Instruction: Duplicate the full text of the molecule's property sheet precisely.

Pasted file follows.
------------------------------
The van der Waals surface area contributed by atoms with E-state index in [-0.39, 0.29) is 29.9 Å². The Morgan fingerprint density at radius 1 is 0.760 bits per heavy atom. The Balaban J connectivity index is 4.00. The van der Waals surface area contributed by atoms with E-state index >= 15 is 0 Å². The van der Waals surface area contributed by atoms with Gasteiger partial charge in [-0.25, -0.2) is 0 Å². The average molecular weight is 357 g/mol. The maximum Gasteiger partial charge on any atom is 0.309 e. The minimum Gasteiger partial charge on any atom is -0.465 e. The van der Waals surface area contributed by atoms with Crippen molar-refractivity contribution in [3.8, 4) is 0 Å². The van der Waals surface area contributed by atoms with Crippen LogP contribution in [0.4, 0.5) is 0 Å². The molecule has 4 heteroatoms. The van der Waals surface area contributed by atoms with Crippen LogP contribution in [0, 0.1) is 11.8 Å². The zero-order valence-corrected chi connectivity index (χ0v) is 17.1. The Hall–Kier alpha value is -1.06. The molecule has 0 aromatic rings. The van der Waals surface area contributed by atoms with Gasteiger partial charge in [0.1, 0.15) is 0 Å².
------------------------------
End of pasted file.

The van der Waals surface area contributed by atoms with E-state index in [-0.39, 0.29) is 29.9 Å². The Morgan fingerprint density at radius 1 is 0.760 bits per heavy atom. The Balaban J connectivity index is 4.00. The van der Waals surface area contributed by atoms with E-state index >= 15 is 0 Å². The van der Waals surface area contributed by atoms with Gasteiger partial charge in [-0.25, -0.2) is 0 Å². The average molecular weight is 357 g/mol. The maximum Gasteiger partial charge on any atom is 0.309 e. The minimum Gasteiger partial charge on any atom is -0.465 e. The van der Waals surface area contributed by atoms with Crippen molar-refractivity contribution in [3.8, 4) is 0 Å². The van der Waals surface area contributed by atoms with Crippen LogP contribution in [0.4, 0.5) is 0 Å². The molecule has 4 heteroatoms. The van der Waals surface area contributed by atoms with Crippen LogP contribution in [0, 0.1) is 11.8 Å². The zero-order valence-corrected chi connectivity index (χ0v) is 17.1. The Hall–Kier alpha value is -1.06. The molecule has 0 aromatic rings. The van der Waals surface area contributed by atoms with Gasteiger partial charge in [0.1, 0.15) is 0 Å².